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Men for Others

On Urban Challenge trip, eight students serve in Camden, New Jersey

Click below to view student reflections: 

DOWNLOAD: Geroge Baldas reflection (pdf, 39.06KB)

DOWNLOAD: Sam Chechik reflection (pdf, 40.65KB)

DOWNLOAD: Matthew Fink Reflection (pdf, 47.56KB)

DOWNLOAD: Sam Heagney reflection (pdf, 38.22KB)

DOWNLOAD: Dan Hirlinger reflection (pdf, 33.02KB)

DOWNLOAD: Jeffrey Naumann reflection (pdf, 27.31KB)

DOWNLOAD: Patrick Schuler reflection (pdf, 40.58KB)

DOWNLOAD: Jack Zimmerman reflection (pdf, 65.84KB)

Story by Charlie Mueth
Prep News

Eight students and social studies teacher Tom Kickham traveled to Camden, NJ this summer for the Urban Challenge. Seniors George Baldas, Matthew Fink, Sam Heagney, Dan Hirlinger, Jeffrey Naumann, Patrick Schuler, and Jack Zimmerman and junior Sam Chechik went on the trip from June 1 to June 6.

The students served Camden in a variety of ways, from gardening to spending time at an adult day care. The group stayed at the Romero Center, a small retreat center, with students from Gonzaga College High School, an all-male Jesuit school in Washington, D.C.

“In previous years, we’ve always been there with other schools, but this group of guys from the other school was wonderful to be with,” said Kickham of the groups’ chemistry. “They were just reinforcing everything that we wanted to be about at SLUH, and I hope that we were reinforcing everything they wanted to be about Gonzaga.”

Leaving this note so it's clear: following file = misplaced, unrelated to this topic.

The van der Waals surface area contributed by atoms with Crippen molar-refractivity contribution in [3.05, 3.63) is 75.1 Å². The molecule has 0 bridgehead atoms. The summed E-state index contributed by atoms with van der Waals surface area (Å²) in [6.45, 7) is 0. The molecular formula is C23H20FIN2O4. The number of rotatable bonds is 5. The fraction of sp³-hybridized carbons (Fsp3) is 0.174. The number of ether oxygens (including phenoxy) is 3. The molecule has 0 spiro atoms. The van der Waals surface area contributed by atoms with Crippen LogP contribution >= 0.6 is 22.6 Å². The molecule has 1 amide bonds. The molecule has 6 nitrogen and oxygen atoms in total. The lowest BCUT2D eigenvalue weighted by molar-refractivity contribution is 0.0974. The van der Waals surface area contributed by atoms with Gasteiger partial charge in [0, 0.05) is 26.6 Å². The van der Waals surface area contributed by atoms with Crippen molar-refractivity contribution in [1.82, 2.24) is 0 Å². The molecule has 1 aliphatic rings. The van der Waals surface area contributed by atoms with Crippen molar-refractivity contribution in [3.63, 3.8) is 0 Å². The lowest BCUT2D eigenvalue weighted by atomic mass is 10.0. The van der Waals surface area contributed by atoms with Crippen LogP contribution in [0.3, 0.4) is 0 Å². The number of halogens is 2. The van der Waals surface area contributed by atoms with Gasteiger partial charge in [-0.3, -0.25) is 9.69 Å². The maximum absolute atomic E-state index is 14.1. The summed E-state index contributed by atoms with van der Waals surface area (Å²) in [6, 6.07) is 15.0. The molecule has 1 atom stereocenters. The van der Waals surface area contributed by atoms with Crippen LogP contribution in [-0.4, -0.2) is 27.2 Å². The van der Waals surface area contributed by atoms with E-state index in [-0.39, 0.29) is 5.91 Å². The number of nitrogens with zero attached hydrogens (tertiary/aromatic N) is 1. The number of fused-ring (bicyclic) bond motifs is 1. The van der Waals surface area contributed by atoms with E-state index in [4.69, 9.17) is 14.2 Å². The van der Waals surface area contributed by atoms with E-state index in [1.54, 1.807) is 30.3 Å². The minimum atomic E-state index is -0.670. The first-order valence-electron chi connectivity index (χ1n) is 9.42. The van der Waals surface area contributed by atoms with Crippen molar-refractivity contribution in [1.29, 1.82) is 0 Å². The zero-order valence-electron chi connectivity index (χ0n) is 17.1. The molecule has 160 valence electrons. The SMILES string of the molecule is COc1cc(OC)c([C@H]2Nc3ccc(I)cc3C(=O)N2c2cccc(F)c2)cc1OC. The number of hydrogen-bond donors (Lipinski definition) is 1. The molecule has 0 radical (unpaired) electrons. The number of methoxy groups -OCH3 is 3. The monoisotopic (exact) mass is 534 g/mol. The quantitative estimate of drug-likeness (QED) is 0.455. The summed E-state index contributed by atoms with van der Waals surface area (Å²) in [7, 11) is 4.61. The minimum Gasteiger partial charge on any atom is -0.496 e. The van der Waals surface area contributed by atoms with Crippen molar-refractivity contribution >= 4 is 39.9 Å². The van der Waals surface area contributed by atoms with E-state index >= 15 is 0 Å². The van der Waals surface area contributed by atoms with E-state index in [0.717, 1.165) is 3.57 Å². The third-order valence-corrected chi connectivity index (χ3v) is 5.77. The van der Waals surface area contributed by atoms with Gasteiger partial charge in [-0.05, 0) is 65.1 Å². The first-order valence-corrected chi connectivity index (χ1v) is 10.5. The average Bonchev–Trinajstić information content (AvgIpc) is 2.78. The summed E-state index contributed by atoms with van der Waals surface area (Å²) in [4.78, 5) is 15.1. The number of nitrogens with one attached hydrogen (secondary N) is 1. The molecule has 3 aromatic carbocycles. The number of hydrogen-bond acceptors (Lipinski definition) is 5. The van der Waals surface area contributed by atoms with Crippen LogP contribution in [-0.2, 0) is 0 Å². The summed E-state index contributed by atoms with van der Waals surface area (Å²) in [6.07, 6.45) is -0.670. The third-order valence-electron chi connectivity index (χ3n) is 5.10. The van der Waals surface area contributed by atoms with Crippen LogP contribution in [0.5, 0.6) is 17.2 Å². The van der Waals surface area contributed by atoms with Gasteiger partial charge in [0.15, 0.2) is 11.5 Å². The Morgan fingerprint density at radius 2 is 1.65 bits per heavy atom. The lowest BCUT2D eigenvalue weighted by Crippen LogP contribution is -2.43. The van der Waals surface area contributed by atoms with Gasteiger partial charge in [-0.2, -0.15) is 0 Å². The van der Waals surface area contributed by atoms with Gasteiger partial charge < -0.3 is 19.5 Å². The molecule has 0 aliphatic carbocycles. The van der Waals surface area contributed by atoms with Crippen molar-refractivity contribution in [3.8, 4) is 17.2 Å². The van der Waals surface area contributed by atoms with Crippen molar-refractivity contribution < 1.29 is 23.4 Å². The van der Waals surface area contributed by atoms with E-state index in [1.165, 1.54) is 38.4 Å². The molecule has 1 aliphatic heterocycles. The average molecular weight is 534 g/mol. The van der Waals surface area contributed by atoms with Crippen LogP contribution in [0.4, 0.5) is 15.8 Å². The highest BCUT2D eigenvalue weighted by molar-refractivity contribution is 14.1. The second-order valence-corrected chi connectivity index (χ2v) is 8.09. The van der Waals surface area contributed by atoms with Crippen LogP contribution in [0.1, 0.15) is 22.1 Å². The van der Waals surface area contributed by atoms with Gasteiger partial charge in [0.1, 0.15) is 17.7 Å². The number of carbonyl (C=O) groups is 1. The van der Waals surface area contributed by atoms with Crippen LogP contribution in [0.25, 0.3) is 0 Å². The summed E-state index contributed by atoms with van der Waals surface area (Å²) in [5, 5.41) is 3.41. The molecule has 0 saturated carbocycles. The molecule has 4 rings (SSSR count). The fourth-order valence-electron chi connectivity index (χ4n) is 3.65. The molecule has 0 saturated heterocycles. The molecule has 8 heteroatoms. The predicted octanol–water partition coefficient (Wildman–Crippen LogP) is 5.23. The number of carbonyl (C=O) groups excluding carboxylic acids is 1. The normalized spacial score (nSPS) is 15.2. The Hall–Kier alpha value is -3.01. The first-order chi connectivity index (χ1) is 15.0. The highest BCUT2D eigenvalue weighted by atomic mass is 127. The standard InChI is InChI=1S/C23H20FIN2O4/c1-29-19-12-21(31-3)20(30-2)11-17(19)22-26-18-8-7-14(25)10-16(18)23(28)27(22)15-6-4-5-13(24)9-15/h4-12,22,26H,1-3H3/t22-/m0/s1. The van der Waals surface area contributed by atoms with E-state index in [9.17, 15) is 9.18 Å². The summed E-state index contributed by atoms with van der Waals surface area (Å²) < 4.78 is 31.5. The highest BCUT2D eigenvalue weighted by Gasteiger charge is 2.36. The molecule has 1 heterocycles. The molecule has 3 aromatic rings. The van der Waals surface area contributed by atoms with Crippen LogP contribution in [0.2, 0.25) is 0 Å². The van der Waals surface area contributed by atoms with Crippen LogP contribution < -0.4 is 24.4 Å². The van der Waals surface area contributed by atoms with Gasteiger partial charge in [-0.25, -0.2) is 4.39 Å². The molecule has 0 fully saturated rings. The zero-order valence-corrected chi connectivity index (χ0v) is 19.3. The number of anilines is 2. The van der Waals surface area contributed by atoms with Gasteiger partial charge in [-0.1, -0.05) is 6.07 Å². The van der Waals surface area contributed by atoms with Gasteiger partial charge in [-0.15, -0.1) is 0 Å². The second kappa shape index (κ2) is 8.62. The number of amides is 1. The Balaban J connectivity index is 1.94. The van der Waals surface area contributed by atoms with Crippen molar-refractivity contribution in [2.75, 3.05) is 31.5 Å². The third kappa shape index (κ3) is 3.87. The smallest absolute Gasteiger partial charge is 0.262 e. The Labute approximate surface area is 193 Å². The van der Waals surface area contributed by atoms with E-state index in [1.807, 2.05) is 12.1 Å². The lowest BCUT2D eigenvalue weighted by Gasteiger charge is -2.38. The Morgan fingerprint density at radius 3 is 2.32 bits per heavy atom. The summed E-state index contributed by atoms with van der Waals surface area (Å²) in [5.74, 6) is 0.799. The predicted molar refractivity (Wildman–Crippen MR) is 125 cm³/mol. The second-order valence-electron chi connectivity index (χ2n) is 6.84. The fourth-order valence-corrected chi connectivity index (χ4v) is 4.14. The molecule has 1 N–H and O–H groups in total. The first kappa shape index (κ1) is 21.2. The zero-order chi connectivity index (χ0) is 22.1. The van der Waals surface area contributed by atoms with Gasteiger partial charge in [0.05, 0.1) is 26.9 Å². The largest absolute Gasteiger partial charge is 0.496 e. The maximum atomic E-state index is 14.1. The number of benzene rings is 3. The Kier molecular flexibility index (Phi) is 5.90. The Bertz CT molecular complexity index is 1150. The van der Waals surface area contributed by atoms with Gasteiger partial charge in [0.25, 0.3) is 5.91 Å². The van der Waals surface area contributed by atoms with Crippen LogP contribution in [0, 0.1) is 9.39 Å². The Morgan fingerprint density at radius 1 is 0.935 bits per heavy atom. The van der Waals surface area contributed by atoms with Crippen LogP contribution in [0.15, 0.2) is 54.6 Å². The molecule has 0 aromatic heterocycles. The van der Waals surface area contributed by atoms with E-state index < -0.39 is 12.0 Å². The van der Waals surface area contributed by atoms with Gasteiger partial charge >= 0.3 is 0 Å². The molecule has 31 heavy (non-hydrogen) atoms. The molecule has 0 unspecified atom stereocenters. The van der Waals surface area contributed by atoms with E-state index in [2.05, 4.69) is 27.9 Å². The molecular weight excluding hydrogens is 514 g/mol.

“I had a really fun time, especially bonding with the SLUH guys and also meeting the guys from Gonzaga High School,” said Hirlinger. “I had never done a whole lot of service at SLUH, and I liked just reaching out and trying something new. It came together for a fun time.”

Two of the days serving involved physical work, as the students worked in two separate community gardens which produce food for residents of Camden. After working in a community garden one day, the group served over 200 homeless people at a soup kitchen.

The two other days of service involved the ministry of presence. One of the days, the students went to an institution for kids with cerebral palsy. The other day, the group served at an adult day care where they talked, ate, and played games with the elderly and people with developmental disabilities.  

“I thought it was a nice mix of intellectual service—talking to to people and playing games with people—and labor like painting fences and moving dirt,” said Zimmerman.

The group spent evenings at the Romero Center learning and praying about the challenges of the poor. The curriculum at the Romero Center also emphasized the power of being present to the poor. 

“The group of guys that I was there with were there for the right reasons,” said Kickham, who chaperoned the trip for his third consecutive year. “They knew when to have fun, and they knew when to work, and they did the work with the right tone and the right purpose. They were very good in dealing with people from different backgrounds.”

“I think my biggest challenge, as with a lot of people, is reaching out and interacting with the community—especially just getting to talk to people that are there. I think that’s a struggle a lot of people have,” said Hirlinger.

Some of those who went on the trip stressed the importance of traveling to do a week of service rather than staying in St. Louis for a week of service.

“If you go somewhere else, it is a completely different environment and you’re not really used to what is going on there,” said Hirlinger when asked about the benefits of travelling to another city for a service trip. “The atmosphere of the retreat center along with the atmosphere of Camden provided a unique experience for us.”

“I would recommend doing something like this because it’s just out of the loop,” said Naumann. “You just get a lot more out of it because you can really focus in on what the service actually means while you’re there.”